What Is Solar Energy?
What Are Photovoltaics?
Introduction to Solar Energy
We have always used the energy of the sun as far back as humans have existed on this planet. As far back as 5,000 years ago, people “worshipped” the sun. Ra, the sun-god, was considered the first king of Egypt. In Mesopotamia, the sun-god Shamash was a major deity and was equated with justice. In Greece there were two sun deities, Apollo and Helios. The influence of the sun also appears in other religions - Zoroastrianism, Mithraism, Roman religion, Hinduism, Buddhism, the Druids of England, the Aztecs of Mexico, the Incas of Peru, and many Native American tribes.
We know today, that the sun is simply our nearest star. Without it, life would not exist on our planet. We use the sun’s energy every day in many different ways.
When we hang laundry outside to dry in the sun, we are using the sun’s heat to do work - drying our clothes.
Plants use the sun’s light to make food. Animals eat plants for food. Decaying plants and organisms hundreds of millions of years ago produced the coal, oil and natural gas that we use today. So, a fossil fuel is actually sunlight stored millions and millions of years ago.
Indirectly, the sun or other stars are responsible for ALL our energy. Even nuclear energy comes from a star because the uranium atoms used in nuclear energy were created in the fury of a nova - a star exploding.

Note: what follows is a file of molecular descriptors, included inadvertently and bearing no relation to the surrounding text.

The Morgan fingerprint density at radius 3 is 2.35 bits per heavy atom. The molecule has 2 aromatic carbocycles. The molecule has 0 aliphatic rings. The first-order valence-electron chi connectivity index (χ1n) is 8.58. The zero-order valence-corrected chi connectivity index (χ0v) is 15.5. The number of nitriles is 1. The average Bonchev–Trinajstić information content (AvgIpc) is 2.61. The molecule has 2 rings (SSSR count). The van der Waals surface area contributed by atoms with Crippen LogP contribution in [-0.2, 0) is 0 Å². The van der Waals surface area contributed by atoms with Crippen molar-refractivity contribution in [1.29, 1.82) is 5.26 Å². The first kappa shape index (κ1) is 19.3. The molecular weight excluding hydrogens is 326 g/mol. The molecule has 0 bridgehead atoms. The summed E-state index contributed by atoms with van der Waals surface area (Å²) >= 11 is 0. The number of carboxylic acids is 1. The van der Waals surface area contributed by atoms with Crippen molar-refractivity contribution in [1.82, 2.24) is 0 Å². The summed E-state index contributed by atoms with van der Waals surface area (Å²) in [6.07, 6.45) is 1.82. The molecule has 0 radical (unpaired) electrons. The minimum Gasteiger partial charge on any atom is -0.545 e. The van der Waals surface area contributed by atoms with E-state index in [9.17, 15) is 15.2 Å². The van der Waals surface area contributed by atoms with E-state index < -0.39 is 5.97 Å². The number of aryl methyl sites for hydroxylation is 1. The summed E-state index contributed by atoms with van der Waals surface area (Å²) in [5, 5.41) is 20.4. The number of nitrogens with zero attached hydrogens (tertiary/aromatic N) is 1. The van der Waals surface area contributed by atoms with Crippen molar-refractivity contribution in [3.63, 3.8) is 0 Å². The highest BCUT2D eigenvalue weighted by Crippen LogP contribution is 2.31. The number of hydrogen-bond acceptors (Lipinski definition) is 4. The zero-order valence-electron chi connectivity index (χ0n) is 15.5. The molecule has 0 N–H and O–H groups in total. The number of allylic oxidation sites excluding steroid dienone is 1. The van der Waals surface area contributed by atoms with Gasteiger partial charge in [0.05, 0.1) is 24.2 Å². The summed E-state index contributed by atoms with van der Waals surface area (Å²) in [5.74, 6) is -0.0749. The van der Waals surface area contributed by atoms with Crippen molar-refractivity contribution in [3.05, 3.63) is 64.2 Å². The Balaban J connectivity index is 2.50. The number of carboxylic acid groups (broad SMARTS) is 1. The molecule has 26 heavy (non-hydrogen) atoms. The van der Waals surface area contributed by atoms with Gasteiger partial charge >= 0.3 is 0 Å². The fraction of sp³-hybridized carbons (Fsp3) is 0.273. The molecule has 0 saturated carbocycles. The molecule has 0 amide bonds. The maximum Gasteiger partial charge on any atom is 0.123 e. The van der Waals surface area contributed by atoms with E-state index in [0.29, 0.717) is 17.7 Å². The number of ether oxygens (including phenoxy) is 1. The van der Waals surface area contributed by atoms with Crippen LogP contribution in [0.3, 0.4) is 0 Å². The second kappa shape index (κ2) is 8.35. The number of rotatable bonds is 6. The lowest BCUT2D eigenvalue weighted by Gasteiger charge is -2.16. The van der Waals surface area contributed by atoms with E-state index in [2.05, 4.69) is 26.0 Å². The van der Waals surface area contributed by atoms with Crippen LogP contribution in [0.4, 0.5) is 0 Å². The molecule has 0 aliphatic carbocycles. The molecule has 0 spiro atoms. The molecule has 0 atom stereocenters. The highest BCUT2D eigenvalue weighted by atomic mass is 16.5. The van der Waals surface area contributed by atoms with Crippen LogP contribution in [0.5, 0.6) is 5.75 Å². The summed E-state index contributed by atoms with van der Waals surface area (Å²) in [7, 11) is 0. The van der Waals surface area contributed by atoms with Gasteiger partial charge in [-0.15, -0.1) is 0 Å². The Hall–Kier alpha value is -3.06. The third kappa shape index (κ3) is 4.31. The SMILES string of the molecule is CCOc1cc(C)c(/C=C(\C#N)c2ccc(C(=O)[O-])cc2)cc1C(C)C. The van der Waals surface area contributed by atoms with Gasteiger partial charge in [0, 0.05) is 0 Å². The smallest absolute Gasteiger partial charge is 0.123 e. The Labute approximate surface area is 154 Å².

Solar Hot Water
In the 1890s solar water heaters were being used all over the United States. They proved to be a big improvement over wood and coal-burning stoves. Artificial gas made from coal was available to heat water, but it cost many times the price we pay for natural gas today. And electricity was even more expensive if you even had any in your town!
Many homes used solar water heaters. In 1897, 30 percent of the homes in Pasadena, Calif., just east of Los Angeles, were equipped with solar water heaters. As mechanical improvements were made, solar systems were used in Arizona, Florida, and many other sunny parts of the United States.
By 1920, tens of thousands of solar water heaters had been sold. By then, however, large deposits of oil and natural gas were discovered in the western United States. As these low cost fuels became available, solar water systems began to be replaced with heaters burning fossil fuels.
Today, solar water heaters are making a comeback. There are more than half a million of them in California alone! They heat water for use inside homes and businesses. They also heat swimming pools.
Panels on the roof of a building contain water pipes. When the sun hits the panels and the pipes, the heat of sunlight warms them.
That warmed water can then be used in a swimming pool.
Solar Thermal Electricity
Solar energy can also be used to make electricity.
Some solar power plants, like the one in the picture to the right in California’s Mojave Desert, use a highly curved mirror called a parabolic trough to focus the sunlight on a pipe running down a central point above the curve of the mirror. The mirror focuses the sunlight to strike the pipe, and it gets so hot that it can boil water into steam. That steam can then be used to turn a turbine to make electricity.